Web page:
Stumbling and learning, no stopping Shabeg from getting better

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Shabeg Singh Kooner has kept the chin up despite his share of challenges since turning pro in 2019.
Shabeg Singh Kooner has kept the chin up despite his share of challenges since turning pro in 2019.

It takes courage to own up, and Shabeg Singh Kooner has oodles of it. The 23-year-old from Chandigarh feels no shame in admitting that he wasn’t good enough as a junior or amateur.

Still, he made the transition every amateur golfer dreams of. The parents believed in their boy, but more importantly, Shabeg was confident of making a mark as a professional golfer.

Easier said than done. Making it through Q-School to the Professional Golf Tour of India, Shabeg was still finding his feet among the big boys of Indian golf when the pandemic struck in March last, exactly a year after he had played his first pro event in Chittagong. Staying motivated and occupied was a challenge, and Shabeg admits after a while that he got lazy and struggled to play catch-up.

Instances such as these of stumbling and picking himself up are many, but the strapping athlete ploughs on, learning from each experience. If Lockdown 1 was tough, Lockdown 2 was worse.

Just before the virus sent people scurrying indoors again and unleashed unprecedented misery, Shabeg experienced excruciating pain in the back, but played through it and even made cut at the Delhi NCR Open. “It’s amazing how you learn to adjust when in pain,” he says.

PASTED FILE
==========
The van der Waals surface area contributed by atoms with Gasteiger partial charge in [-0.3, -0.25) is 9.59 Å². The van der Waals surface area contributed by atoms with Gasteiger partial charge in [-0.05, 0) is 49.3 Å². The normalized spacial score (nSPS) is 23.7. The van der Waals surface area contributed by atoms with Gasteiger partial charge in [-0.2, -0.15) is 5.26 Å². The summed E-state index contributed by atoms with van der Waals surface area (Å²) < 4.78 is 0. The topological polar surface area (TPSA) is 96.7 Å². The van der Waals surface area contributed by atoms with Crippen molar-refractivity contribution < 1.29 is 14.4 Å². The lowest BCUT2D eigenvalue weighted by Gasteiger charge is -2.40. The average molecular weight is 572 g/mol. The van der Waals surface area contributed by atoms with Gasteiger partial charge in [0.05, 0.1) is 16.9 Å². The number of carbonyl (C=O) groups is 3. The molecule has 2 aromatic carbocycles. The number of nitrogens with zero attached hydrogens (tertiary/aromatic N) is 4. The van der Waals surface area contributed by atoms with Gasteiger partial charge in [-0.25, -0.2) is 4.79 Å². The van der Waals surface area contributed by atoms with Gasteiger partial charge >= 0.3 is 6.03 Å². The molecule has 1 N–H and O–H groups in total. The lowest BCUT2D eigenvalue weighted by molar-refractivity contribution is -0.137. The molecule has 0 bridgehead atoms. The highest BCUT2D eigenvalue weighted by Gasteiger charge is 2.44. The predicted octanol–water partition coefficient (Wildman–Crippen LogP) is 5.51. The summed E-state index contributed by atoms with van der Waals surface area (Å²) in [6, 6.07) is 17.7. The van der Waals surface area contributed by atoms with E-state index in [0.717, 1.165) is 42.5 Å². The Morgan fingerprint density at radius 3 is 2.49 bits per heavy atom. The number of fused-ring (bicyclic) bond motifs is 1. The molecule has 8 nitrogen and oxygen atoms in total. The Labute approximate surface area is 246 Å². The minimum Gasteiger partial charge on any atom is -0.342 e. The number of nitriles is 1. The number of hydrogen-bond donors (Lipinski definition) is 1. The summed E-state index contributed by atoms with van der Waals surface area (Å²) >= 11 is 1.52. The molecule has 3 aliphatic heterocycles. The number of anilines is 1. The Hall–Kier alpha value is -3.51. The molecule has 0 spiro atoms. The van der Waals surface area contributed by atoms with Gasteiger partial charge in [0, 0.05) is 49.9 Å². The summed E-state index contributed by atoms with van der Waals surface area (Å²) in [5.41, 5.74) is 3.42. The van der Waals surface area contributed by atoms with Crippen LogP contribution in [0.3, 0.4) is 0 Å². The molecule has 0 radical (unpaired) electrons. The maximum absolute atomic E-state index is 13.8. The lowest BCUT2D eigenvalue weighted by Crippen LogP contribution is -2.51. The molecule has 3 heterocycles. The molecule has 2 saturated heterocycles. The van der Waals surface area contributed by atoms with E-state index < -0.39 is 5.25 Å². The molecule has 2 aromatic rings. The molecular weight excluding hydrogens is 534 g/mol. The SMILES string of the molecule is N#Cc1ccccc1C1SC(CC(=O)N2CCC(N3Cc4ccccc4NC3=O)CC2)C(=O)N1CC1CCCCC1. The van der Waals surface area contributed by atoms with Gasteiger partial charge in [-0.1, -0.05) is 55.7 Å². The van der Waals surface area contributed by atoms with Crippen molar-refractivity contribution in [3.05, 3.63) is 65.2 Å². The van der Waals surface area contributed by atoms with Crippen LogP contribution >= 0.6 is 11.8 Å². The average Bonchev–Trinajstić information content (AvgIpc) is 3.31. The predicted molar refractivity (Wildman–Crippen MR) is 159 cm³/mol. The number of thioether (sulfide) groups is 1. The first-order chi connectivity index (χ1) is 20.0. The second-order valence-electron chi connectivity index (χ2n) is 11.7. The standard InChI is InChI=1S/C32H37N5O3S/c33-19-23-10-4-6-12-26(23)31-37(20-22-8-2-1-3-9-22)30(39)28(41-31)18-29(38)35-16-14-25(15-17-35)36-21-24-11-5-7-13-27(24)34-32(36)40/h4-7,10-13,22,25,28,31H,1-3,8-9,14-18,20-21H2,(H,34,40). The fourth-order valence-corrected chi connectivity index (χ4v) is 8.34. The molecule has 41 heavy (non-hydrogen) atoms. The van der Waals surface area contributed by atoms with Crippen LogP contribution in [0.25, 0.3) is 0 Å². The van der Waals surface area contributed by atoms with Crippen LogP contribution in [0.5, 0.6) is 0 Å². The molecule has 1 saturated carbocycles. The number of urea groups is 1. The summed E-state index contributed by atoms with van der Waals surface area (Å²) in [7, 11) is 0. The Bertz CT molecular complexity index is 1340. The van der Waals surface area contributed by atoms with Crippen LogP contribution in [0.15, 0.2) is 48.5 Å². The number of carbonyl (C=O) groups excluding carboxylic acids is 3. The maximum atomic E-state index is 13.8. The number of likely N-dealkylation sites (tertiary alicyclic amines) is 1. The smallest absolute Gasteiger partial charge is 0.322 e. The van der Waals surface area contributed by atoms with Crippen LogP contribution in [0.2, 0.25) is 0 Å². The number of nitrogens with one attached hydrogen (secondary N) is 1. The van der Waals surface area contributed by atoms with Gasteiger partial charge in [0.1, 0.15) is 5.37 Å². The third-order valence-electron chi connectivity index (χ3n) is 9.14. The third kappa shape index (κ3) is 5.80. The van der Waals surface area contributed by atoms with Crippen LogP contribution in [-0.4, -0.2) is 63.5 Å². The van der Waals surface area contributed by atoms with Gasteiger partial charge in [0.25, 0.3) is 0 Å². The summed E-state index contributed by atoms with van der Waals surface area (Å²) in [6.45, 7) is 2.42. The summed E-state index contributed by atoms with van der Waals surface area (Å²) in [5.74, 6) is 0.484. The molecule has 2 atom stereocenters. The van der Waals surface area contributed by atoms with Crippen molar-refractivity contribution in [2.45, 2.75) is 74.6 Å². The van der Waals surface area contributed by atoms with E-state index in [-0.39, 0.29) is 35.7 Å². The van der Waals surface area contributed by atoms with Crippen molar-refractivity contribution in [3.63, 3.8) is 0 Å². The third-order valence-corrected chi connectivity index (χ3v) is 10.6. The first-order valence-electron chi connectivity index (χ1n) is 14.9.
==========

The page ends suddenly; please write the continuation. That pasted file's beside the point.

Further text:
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Shabeg stayed in the mix the first two days at Golden Greens, but when the discomfort became unbearable, he stopped worrying about the score, and focussed on finishing the tournament instead. From being diagnosed incorrectly to being finally told that a stress fracture was the root cause, Shabeg was again staring at uncertainty. For close to two months, it was almost complete bed rest among other restrictions.

 

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What made it worse was that the Forest Hills Golf and Country Club, where Shabeg practices regularly, stayed open during this phase as he waited to get healthy again. Pain free after a while, Shabeg is back at practice. Moments of uncertainty still grip him, but Shabeg has enough going for him to dispel doubts. Primary among them are the memories of carrying uncle Jyoti Randhawa’s bag on the Asian Tour.

The two weeks of the Asia Pacific Open Diamond Cup and Mercuries Taiwan Masters were not good for Jyoti but priceless for Shabeg in terms of learning. “There were good and bad rounds, but all through Jyoti chachu stayed level headed,” reminisces Shabeg.

After watching Jyoti stay calm amid uncertainty, there is no better time to put the learnings to use, and Shabeg hopes to emerge stronger and a better golfer.

Photo credit: Shabeg Singh Kooner

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